Shanghai Disneyland is the first major theme park to have reopened to the public since the coronavirus ravaged the world. It began phased reopening in early March, with retail and dining locations resuming operations. Last week, the theme park itself welcomed visitors again – but only a limited number, of course.
It is setting a precedent for theme parks in a post-Covid-19 world. More than 90 per cent of the world’s population now live in places with travel restrictions and this spells trouble for these attractions.
The Hong Kong government has a 53 per cent controlling stake in Hong Kong Disneyland. Our home-grown Ocean Park may go bust next month if it doesn’t get a HK$5.4 billion (US$690 million) government bailout. In fact, the amusement park tried to ask for HK$10.6 billion early this year, citing a need to revamp itself as the flow of mainland tourists ran dry during the months of anti-government protests.
But the park was having trouble attracting mainland visitors long before waves of social unrest and Covid-19 hit the city. It has been losing visitors and money for years. Its heyday – in 2012-13, when it drew a record 7.7 million visitors under the chairmanship of Allan Zeman – is long past.
Legislator and New People’s Party chairwoman Regina Ip Lau Suk-yee called it a “failed business” months ago, when it was revealed that the park was not only in debt but also running low on cash. At the time, it already had to repay commercial loans of HK$2.3 billion, and a government loan of HK$3.67 billion.
At this point, a HK$5.4 billion lifeline would only keep the park afloat for another 12 months. Letting it live on borrowed time, on borrowed money, will do neither the park nor Hong Kong any good.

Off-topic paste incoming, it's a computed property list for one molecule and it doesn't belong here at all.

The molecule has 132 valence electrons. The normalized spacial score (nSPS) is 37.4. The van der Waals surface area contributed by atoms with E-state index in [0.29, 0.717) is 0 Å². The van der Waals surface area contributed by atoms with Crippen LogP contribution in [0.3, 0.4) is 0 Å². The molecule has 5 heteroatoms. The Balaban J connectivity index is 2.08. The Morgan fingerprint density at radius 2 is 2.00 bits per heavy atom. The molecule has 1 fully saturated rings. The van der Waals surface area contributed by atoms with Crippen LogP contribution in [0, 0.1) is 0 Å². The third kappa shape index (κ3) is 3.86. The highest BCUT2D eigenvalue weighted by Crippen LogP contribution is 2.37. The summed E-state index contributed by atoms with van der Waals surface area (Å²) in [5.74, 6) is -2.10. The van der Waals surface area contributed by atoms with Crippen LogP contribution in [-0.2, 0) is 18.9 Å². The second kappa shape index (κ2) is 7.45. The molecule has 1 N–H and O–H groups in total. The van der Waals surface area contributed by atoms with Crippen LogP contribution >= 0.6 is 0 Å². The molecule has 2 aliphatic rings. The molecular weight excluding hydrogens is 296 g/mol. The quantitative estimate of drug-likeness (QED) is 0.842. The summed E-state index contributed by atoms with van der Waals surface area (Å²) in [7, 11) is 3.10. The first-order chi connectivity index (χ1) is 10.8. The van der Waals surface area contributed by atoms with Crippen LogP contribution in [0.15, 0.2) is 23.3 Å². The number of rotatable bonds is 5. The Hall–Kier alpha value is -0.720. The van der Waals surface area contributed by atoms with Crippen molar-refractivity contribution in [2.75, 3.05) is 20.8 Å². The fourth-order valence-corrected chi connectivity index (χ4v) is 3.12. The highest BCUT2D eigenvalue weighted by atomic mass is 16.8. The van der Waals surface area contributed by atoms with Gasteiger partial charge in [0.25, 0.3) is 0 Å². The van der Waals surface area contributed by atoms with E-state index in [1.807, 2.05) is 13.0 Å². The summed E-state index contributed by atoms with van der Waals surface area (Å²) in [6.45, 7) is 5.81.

This is an old story, really. Instead of quitting while it was ahead, Ocean Park made the same mistakes as other failed businesses before it: it was overly reliant on a single source of income (mainland tourists); it overexpanded while overborrowing; it overestimated the success of over-budgeted projects.
A water park attraction that was to have been rolled out three years ago still isn’t open and will cost HK$1.4 billion more than budgeted. A second hotel is being built, though the first one sits empty.
And, of course, there has been a spate of bad luck. Like many other tourist-reliant businesses, it has faced the double whammy of the protests and Covid-19, at a time when its survival was already in question.
Is Ocean Park too big to fail? Unfortunately for the park, no. Rather, letting it bleed out now could alleviate our collective suffering in the long run.
The harsh truth is that times and circumstances have changed, and the park is simply not “fit for purpose” – to borrow the legal phrase we’ve been hearing since the release of an inquiry commission’s report on the botched and ridiculously delayed Sha Tin-Central rail link.
Perhaps that is why some are falling back on the claim that the park represents part of Hong Kong’s collective memory. But if that is its one purpose, has the park evoked and enhanced Hongkongers’ sense of pride and belonging? Not really.
It has disappointed Hongkongers as much as the MTR has. In a larger sense, the MTR has failed to prove that it is, as an entity, “fit for purpose”, even though the report concluded that the Hung Hom station in question would be safe for use.
Surely the purpose of the MTR Corporation is to build, manage and operate the city’s railway system. The company once made Hongkongers proud, by running one of the world’s best railway systems. But it has since lost its way, by focusing on real estate and rail projects outside the city.
And this is sad – these Hong Kong brands have forgotten the Hongkongers they serve. We can’t shut down the MTR. As for Ocean Park, well, it shut its doors on us long ago.
Politics is the art of looking for trouble, finding it everywhere, diagnosing it incorrectly and applying the wrong remedies.